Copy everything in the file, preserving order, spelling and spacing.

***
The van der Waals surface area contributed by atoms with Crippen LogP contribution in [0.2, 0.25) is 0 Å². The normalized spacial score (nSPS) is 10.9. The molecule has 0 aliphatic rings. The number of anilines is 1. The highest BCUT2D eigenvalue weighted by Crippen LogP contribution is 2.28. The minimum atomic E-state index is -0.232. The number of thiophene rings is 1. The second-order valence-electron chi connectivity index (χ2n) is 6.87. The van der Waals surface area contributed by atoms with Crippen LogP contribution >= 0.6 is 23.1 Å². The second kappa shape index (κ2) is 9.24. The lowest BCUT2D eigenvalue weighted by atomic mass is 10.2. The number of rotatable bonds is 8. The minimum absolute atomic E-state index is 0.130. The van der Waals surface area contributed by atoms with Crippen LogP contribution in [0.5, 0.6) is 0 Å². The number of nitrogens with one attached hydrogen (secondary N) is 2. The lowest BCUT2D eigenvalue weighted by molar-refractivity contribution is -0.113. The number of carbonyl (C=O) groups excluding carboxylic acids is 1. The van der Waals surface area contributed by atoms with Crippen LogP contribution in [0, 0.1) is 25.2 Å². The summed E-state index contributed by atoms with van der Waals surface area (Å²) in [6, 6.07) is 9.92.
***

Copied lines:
The van der Waals surface area contributed by atoms with Crippen LogP contribution in [0.2, 0.25) is 0 Å². The normalized spacial score (nSPS) is 10.9. The molecule has 0 aliphatic rings. The number of anilines is 1. The highest BCUT2D eigenvalue weighted by Crippen LogP contribution is 2.28. The minimum atomic E-state index is -0.232. The number of thiophene rings is 1. The second-order valence-electron chi connectivity index (χ2n) is 6.87. The van der Waals surface area contributed by atoms with Crippen LogP contribution >= 0.6 is 23.1 Å². The second kappa shape index (κ2) is 9.24. The lowest BCUT2D eigenvalue weighted by atomic mass is 10.2. The number of rotatable bonds is 8. The minimum absolute atomic E-state index is 0.130. The van der Waals surface area contributed by atoms with Crippen LogP contribution in [0.5, 0.6) is 0 Å². The number of nitrogens with one attached hydrogen (secondary N) is 2. The lowest BCUT2D eigenvalue weighted by molar-refractivity contribution is -0.113. The number of carbonyl (C=O) groups excluding carboxylic acids is 1. The van der Waals surface area contributed by atoms with Crippen LogP contribution in [0, 0.1) is 25.2 Å². The summed E-state index contributed by atoms with van der Waals surface area (Å²) in [6, 6.07) is 9.92.